“Godspeed” by Nickolas Butler

Genre: Literary Fiction Godspeed
Publisher: Putna
Pub. Date: July 27, 2021

This book is difficult to review because the pace is often slow. Still, it picks up in places, almost feeling like a thriller. At both speeds, it draws the reader into a story about friendship, addiction, class, and greed. It centers around three blue-collar buddies in their forties who start a construction company together. They’re just scraping by when a wealthy woman offers them a contract to finish her trophy house in the mountains. They’ll earn a big sum, including a sizable bonus, if they can finish it in her four-month deadline. The hitch is that it’s nearly impossible considering the amount of work involved. They begin the project knowing that they will almost certainly incur exhaustion and physical injuries.

Godspeed” brims with insights into the politics of rural gentrification. As the townies rage at the influx of affluence into their small community, we see how stronger forces work against them. The mystery surrounding the trophy house’s previous contractors, as well as the purpose behind the four-month deadline, create further tension for the protagonists still. But even with all this conflict to explore, Butler sometimes dwells, too often, on the beauty of the house and countryside at the exclusion of his characters. The descriptions are lovely, but after a while, they get tedious.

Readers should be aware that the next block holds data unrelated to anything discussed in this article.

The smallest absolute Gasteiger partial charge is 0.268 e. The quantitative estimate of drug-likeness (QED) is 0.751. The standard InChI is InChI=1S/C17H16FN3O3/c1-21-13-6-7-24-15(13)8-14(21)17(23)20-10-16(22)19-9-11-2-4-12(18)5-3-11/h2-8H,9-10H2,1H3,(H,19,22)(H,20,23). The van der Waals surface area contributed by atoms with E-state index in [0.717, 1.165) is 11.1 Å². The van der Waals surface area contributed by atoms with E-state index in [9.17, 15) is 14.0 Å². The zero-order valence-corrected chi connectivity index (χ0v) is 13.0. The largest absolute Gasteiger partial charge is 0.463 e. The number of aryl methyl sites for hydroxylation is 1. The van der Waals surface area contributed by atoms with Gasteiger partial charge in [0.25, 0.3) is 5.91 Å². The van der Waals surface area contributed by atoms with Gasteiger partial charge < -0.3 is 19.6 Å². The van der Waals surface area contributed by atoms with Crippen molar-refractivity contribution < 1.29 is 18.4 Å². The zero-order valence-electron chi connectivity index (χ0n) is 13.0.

A few of the book’s plot twists seem modeled after those of a thriller novel. There was good suspense however, Butler is stronger when focusing on the complexities of working-class male friendships, especially in the setting of physically-demanding work. He ensures that the reader comprehends what construction work really means. I have a newfound admiration for people who work outside with their hands. I also found the woman footing the house’s construction compelling, and wish Butler did more to develop her. Still, the novel succeeds as a story about the haves and have-nots. A couple of the twists are over the top, but the novel’s core message rarely suffers. Whether it’s leaning too hard into its genre trappings, or its physical descriptions of the mountains, “Godspeed” always manages to keep us thinking about survival, and what we’re willing to sacrifice in an unequal world.

Personal note: If you read this book, am I the only one who thought that this novel was more than a thriller.

I received this Advance Review Copy (ARC) novel from the publisher at no cost in exchange for an honest review.

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